When they met in California earlier this month, Chinese President Xi Jinping and U.S. President Barack Obama discussed a long list of disputes from trade to climate change to cyber-hacking.
Both were anxious to get along and only small steps forward will directly result. The key deliverable for the first U.S.-China Summit, early in Obama’s second term and as Xi starts an expected decade in power, is rapport.
The unresolved question of their relations in the Asia-Pacific hovered in the background. Xi touched on this by saying “the vast Pacific Ocean has enough space” for both countries. Underlying this was Chinese resentment about the U.S. “pivot,” or rebalancing of military and diplomatic assets, to Asia.
Many in Beijing see the move as a thinly disguised attempt to encircle and deny China space in the region. The fundamental issue of accommodating a rising China must await another occasion. Timing indeed may prove critical.
At present, Asian nations like the Philippines and Vietnam have welcomed the U.S. move because China has grown more assertive recently about its claims over the resource-rich South China Sea. Similarly tensions over disputed islands further north have prompted Japan to embrace its alliance with America and move to bolster its own defense capabilities.
It’s easy to forget how recent many of these tensions are. The arguments simmered but remained in abeyance for decades. From the mid 1990s and into the early 2000s, China successfully reached out to the nations of Southeast Asia and collaborated with them on infrastructure, finance and a free trade agreement.
Even Tokyo made efforts to get on with China then. The first time he was in office, Prime Minister Shinzo Abe sought to improve ties with Beijing and so did the opposition Democratic Party of Japan when it came to power. Japanese leaders recognized the deep economic interdependence that binds the region’s two largest economies.
For the decade after the Asian financial crisis of 1997, relations between China and most of its neighbors grew stronger and deeper — largely without American involvement. The current tensions among Asians may be the deviation rather than the norm. This should give pause to America’s regional policy, post-pivot. Asia is not looking for a return to the era of unquestioned dominance — where America is the sole power setting the agenda. Asians do not endorse the American rebalancing for the long term at any price.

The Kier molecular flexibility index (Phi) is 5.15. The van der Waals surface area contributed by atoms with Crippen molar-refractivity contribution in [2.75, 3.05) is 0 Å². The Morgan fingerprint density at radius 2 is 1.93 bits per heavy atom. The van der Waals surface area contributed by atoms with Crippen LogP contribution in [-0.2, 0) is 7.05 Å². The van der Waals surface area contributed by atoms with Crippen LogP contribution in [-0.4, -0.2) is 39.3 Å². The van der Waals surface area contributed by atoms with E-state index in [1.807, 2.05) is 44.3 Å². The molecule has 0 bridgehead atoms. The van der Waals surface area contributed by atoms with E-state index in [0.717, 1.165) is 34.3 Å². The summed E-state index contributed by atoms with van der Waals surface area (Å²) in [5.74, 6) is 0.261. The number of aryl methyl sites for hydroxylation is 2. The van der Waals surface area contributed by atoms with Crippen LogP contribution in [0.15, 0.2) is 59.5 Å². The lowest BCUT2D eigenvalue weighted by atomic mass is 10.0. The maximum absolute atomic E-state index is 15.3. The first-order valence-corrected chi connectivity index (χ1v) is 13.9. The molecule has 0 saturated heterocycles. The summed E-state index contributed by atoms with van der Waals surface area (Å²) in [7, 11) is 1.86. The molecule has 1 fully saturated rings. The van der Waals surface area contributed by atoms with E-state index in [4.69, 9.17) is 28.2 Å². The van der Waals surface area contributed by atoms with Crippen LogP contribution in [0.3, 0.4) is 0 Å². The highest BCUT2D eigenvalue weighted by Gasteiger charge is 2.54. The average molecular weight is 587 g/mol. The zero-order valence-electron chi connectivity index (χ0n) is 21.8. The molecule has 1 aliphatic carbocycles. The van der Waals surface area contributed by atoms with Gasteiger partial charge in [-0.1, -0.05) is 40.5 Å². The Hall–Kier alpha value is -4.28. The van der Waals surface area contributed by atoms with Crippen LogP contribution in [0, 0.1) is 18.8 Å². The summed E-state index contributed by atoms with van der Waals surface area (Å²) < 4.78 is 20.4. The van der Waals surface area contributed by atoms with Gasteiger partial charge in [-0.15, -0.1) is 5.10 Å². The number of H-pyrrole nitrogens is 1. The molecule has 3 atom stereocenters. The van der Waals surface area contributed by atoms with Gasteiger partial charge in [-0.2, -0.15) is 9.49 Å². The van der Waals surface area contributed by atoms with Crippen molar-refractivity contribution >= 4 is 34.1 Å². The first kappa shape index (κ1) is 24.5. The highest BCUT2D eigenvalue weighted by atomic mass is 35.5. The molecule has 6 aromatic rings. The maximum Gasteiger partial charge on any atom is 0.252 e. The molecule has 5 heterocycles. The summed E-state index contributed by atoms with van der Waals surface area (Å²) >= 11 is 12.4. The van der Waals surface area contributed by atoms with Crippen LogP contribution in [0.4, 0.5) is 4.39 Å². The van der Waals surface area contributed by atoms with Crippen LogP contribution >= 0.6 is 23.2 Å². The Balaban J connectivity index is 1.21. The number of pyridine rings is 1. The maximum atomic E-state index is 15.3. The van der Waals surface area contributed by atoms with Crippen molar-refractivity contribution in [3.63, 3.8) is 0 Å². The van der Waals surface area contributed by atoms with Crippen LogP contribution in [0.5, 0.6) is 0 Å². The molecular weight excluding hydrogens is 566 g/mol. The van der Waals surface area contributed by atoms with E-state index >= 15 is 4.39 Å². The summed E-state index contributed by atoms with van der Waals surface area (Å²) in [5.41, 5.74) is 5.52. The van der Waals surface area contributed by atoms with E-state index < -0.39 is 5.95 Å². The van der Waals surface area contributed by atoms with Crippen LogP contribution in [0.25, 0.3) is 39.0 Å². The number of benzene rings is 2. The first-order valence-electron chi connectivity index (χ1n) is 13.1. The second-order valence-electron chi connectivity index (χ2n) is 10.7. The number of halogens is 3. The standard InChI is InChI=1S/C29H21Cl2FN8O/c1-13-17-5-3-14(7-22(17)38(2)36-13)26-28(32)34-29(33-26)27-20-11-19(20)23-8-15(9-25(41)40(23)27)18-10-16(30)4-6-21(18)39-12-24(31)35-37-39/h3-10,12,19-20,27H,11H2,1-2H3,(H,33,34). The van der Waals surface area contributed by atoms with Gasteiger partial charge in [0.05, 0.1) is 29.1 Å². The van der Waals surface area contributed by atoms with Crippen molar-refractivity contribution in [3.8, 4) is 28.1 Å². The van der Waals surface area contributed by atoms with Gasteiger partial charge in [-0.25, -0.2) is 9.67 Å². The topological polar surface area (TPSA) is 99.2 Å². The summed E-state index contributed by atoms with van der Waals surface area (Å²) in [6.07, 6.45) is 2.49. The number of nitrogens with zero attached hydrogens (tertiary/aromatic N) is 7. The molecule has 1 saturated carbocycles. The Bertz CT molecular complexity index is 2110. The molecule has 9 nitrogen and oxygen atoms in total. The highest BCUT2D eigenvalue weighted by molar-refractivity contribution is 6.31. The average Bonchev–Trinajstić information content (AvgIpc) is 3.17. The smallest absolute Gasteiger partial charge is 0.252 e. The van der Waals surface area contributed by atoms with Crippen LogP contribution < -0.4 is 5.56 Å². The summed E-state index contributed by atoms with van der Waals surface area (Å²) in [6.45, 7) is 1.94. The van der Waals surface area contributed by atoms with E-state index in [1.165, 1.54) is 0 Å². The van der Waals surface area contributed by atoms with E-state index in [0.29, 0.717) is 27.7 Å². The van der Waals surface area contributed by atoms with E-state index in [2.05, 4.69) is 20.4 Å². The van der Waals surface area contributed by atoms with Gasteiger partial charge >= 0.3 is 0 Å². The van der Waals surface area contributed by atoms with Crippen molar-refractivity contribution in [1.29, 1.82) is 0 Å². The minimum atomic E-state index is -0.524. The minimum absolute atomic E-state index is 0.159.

Witness the regional economy that continues to outperform the rest of the world. The first fear for Asians is a possible Chinese slowdown. What happens in the United States is secondary.
The essential future direction is toward deeper Asian integration rather than any re-emphasis on the American consumer — notwithstanding the Trans-Pacific Partnership trade talks pushed by Obama.
America’s security role is more clearly appreciated, but this is on the back of current tensions. If a code of conduct is negotiated and if talks over mutually developing undersea resources in the area come to anything, Asian fears could ease.
Most must realistically acknowledge that, unless current trends sharply change, China will be the dominant presence in the region. No one accepts being a vassal state, but neither do most demand full equality. Those countries that wish otherwise — like Japan and India — must ramp up their own armed forces rather than rely solely on the Pentagon.
Asians may yet accept that China will in time lead the region, but not that it rules.
One model for that kind of leadership has evolved in Southeast Asia. In the Association of Southeast Asian Nations (ASEAN), the public emphasis is on consensus, yet behind the scenes bigger economies like Indonesia and others like Singapore quietly have influence.
Working in this way the group has emerged — even if not without criticism — as a relatively cohesive and peaceable.
Whether it is the U.S. now, or China prospectively, Asia needs a model of leadership that goes beyond the hegemony of any one power — even as some are more equal than others. As Obama and Xi follow up their summit and seek a better understanding of their roles in the region, that acknowledgement can mean they have one less thing to argue over.
Simon Tay is chairman of the Singapore Institute of International Affairs and the author of Asia Alone: The Dangerous Post- Crisis Divide From America.